that we can then, when we have a child in front of us who has aniridia,
we’re able to then take their blood, do a mutation screen, and then we’re then able
to determine whether or not they’re at a high risk of getting corneal problems.
And if they are we can then do much more frequent monitoring in their first and
second decades of life. And there are certain things that we can potentially
do that might delay the progression of the disease. For example, serum drops
is one potential treatment which we don’t often do early on. The
other thing that we’re wanting to look at is what particularly happens in those
mutations, what other genes interact with that mutation, and then
what the outcome is, and whether or not we can block those in
some way. So that’s really hopefully gonna give you an idea of what we’re
currently doing with our aniridia research program. And there’s obviously
a lot of work that’s still going on in the lab. But we’re hoping, with the
interactions that I have with Julie and her team, we’re hoping to take
a lot of those things into clinic much more effectively. I think
that’s probably about it. Alex? [Alex] Yeah, thank you Saj. If anyone has
any burning questions now for Saj, please feel free to raise your hand. [James] You said about the environment for
the stem cells. What do you mean by that? [Sajjad] So there’s two.
What we call stem cell deficiency is a disease which happens
from various causes, including aniridia. What happens is the white part
of the eye, the conjunctiva and its blood vessels come on to the
cornea. And that happens for two main reasons. Either you’ve got a true loss of
stem cells. So for example if you’ve got a chemical burn, you tend to lose the
number of stem cells. But there are many, many diseases such as the inflammatory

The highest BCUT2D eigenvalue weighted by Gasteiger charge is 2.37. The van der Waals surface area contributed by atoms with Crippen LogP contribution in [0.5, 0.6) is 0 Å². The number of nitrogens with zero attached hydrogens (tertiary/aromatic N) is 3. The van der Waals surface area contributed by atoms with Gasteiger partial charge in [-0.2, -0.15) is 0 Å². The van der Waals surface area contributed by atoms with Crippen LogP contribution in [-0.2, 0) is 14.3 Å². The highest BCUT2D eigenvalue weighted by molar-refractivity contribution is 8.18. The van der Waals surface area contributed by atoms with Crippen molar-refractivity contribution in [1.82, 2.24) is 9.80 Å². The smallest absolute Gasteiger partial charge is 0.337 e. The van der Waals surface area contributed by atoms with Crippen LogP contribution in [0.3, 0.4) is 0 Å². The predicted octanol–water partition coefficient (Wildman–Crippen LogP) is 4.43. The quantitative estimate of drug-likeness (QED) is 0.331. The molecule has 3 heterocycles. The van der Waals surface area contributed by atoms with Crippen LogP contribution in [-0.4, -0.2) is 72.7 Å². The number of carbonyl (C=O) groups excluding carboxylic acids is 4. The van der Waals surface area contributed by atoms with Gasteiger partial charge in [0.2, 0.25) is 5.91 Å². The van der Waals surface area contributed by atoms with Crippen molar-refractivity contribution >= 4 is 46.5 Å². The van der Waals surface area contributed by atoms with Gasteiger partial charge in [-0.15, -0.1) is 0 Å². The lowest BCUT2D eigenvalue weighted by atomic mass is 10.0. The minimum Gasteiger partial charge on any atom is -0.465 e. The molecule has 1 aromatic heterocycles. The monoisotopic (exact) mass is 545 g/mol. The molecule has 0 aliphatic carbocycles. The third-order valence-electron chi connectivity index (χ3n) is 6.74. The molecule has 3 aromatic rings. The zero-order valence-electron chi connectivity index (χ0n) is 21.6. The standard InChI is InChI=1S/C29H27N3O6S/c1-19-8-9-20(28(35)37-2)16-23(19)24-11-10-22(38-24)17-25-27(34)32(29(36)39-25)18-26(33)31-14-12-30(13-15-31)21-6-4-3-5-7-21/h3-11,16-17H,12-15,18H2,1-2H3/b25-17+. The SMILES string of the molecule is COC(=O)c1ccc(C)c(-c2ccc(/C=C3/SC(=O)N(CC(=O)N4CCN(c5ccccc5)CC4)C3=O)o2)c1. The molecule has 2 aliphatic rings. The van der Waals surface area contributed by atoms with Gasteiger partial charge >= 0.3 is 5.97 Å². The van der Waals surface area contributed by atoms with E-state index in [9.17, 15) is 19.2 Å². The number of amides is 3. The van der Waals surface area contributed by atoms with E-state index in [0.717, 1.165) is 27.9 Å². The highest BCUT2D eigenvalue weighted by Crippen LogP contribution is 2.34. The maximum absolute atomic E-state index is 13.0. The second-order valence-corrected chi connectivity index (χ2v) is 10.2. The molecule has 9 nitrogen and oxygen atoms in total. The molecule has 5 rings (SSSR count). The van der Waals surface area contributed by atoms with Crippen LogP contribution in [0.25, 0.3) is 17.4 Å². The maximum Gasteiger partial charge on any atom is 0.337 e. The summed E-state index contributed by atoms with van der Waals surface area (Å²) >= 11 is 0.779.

diseases, and the genetic diseases like aniridia, where it’s not just the fact
that the stem cells are not normal in number. There might well be a normal
number of cells, but they’re not able to grow and proliferate on the eye.
So they’re not able to multiply on the eye to produce daughter cells. And
what that then means is that if you normalise the environment, it could well
be that the stem cells that are present there start functioning normally again.
So stem cell deficiency has historically been seen as just a loss
of stem cells. But now we’re starting to realise that actually that’s
not the whole story. You need to have the right number of stem cells but
you need to have the right environment, the right blood supply, the right growth
factors in the environment, the right what we call the matrix, so where the
stem cells sit, that has to be normal. [James] So that would be what you’d add,
as it were. How would that work? [Sajjad] Whereas before we’ve just
transplanted stem cells, in the hope that that will increase the numbers, we will
now attempt to transplant the stem cells with their own environment in place as
well, so we normalise the environment. Does that answer your question?
[James] Mmhmm. [Alex] Thank you.